By ADAM SHILS
Bill Onasch, a long-term socialist and trade unionist, died peacefully, after a long battle with cancer, in Kansas City on July 8. The purpose of this article is to look at what made my close friend such a remarkable comrade. The easiest way to understand Bill is to borrow the concept of overlapping circles from Venn Diagrams in math. The first circle is the front trenches of the U.S. labor movement: daily conflicts in the workplace, collective bargaining, strikes, and the inner life of the trade-union movement. The second circle is Trotskyism: building revolutionary organizations with all of their ups and downs, vigorous participation in mass movements, theoretical debates, and the Fourth International. The third of our circles is the everyday life of an American worker in the 1950s and early 1960s: Lucky Strikes, baseball games, meatloaf and mashed potatoes, the local paper, and Perry Mason on TV.
Bill lived in the intersection of these three circles. This led to an extraordinary life. Bill was probably the only South Dakota full-time union organizer to present reports on the Leninist approach to armed struggle in Latin America. He was probably the only diehard Kansas City Royals fan to have a debate with Pierre Rousset on the revolutionary approach to the 1986 Filipino election. Perhaps, the only early morning shift Missouri bus driver to give educationals on economic changes in Eastern Europe.
Bill and the labor movement
A teenage reading of Arch of Triumph by Erich Maria Remarque had awakened Bill’s interest in social issues. Watching socialist candidates appear on TV during the 1956 and 1960 election campaigns created a sense of class struggle. Therefore, the union was a natural home when Bill went to work. Bill’s most sustained union work was at the Litton Microwave plant in Minneapolis. In the 1970s and ’80s he was both Shop Chairman and President of United Electrical Local 1139.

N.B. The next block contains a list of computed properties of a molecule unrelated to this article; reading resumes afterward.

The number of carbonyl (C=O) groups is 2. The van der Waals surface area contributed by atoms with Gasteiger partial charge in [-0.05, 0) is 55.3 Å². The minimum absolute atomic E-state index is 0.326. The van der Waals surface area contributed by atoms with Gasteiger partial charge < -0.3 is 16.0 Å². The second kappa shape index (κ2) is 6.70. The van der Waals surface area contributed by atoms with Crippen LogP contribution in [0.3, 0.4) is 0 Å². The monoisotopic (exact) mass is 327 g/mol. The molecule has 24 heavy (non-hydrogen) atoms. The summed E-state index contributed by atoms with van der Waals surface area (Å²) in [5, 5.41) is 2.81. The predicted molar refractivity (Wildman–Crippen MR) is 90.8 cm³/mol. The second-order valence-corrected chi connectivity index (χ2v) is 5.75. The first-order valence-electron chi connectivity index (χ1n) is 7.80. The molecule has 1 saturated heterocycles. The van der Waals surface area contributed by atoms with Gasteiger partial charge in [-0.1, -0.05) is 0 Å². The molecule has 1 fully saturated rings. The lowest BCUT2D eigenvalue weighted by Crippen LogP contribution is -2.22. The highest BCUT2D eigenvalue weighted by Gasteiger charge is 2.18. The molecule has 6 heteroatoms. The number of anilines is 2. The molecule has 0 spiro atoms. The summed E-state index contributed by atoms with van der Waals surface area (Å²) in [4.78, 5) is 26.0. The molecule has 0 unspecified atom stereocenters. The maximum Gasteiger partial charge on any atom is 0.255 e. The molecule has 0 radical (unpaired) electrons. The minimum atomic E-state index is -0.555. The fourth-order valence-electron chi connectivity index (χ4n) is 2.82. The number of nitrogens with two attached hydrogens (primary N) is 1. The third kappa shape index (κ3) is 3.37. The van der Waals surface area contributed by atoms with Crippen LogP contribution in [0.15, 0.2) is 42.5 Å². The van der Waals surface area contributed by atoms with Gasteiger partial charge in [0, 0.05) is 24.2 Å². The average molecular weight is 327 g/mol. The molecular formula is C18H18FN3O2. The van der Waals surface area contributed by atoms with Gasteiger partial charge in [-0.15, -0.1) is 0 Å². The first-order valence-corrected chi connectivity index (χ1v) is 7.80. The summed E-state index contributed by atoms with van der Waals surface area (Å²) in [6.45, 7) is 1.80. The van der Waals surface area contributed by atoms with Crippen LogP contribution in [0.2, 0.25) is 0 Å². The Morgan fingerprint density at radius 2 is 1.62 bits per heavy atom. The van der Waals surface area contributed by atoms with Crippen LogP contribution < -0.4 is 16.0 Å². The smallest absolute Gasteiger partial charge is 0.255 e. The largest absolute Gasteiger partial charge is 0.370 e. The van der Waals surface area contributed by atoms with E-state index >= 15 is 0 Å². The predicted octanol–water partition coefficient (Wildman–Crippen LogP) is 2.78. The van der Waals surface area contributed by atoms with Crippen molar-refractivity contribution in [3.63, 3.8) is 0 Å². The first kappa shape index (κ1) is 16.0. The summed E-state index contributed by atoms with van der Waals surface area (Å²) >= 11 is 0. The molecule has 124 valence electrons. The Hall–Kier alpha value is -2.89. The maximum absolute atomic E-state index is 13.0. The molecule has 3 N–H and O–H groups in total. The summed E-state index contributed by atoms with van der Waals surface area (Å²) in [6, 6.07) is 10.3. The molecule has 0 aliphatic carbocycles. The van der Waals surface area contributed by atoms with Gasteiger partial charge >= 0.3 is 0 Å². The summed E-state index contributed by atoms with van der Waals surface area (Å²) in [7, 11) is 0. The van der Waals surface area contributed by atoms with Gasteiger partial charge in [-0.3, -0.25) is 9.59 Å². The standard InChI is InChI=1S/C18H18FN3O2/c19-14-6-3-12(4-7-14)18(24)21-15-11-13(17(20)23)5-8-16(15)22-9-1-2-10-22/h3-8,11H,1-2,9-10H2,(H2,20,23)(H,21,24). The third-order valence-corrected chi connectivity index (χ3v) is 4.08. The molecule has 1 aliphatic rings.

I think that Bill saw this as the happiest and most successful of his many projects. It led to a long involvement with the UE. He participated in many regional and national UE meetings. He “followed the work” as the UE attempted to organize a runaway Litton’s plant in South Dakota. It was completely fitting for Bill to link up again with UE stalwarts such as Bob Kingsley, Frank and Carl Rosen, and Ed Bruno in the Labor Party twenty years later.
Bill moved to Kansas City in the late 1980s. He found work as a bus driver and became Vice-President of ATU Local 1287. One of his tasks was organizing a broad public campaign against transit cutbacks.
In 1996 OCAW leader Tony Mazzocchi formed the Labor Party. Bill was involved in this process from the beginning. He organized a local chapter in Kansas City and became a prominent member nationally. Bill supported Mazzocchi and Mark Dudzic’s approach of prioritizing winning support inside of unions over a rapid turn to election campaigns. The Labor Party was not able to overcome the unfavorable balance of class forces and lasted little more than a decade. Bill was a loyal member to the end.
It was during this time that Bill started his KCLabor website. It was originally conceived as the site of the Kansas City Labor Party. However, it quickly morphed into something much more ambitious. Very early each morning Bill would collect all the stories on unions and strikes from the newspapers on the internet. These would be posted along with at least weekly articles by Bill. The “Week in Review” would be Bill’s insightful commentary on the news of the past week, in essence a substantial editorial.